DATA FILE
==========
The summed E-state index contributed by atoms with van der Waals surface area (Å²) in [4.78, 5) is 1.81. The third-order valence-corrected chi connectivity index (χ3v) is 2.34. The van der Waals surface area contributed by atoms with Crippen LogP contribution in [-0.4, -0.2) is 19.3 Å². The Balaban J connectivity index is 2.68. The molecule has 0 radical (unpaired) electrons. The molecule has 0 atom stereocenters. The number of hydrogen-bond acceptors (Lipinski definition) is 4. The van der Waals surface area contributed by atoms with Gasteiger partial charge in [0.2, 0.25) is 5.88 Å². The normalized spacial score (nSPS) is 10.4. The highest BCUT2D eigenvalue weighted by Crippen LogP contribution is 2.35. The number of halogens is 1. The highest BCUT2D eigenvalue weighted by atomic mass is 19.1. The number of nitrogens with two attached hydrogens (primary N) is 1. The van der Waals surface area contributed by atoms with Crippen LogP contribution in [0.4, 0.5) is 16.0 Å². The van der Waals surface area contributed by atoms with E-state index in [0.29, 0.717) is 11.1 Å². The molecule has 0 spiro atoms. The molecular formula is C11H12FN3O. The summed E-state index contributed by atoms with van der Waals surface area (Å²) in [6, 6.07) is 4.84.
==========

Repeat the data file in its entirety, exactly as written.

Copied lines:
The summed E-state index contributed by atoms with van der Waals surface area (Å²) in [4.78, 5) is 1.81. The third-order valence-corrected chi connectivity index (χ3v) is 2.34. The van der Waals surface area contributed by atoms with Crippen LogP contribution in [-0.4, -0.2) is 19.3 Å². The Balaban J connectivity index is 2.68. The molecule has 0 radical (unpaired) electrons. The molecule has 0 atom stereocenters. The number of hydrogen-bond acceptors (Lipinski definition) is 4. The van der Waals surface area contributed by atoms with Gasteiger partial charge in [0.2, 0.25) is 5.88 Å². The normalized spacial score (nSPS) is 10.4. The highest BCUT2D eigenvalue weighted by Crippen LogP contribution is 2.35. The number of halogens is 1. The highest BCUT2D eigenvalue weighted by atomic mass is 19.1. The number of nitrogens with two attached hydrogens (primary N) is 1. The van der Waals surface area contributed by atoms with Crippen LogP contribution in [0.4, 0.5) is 16.0 Å². The van der Waals surface area contributed by atoms with E-state index in [0.29, 0.717) is 11.1 Å². The molecule has 0 spiro atoms. The molecular formula is C11H12FN3O. The summed E-state index contributed by atoms with van der Waals surface area (Å²) in [6, 6.07) is 4.84.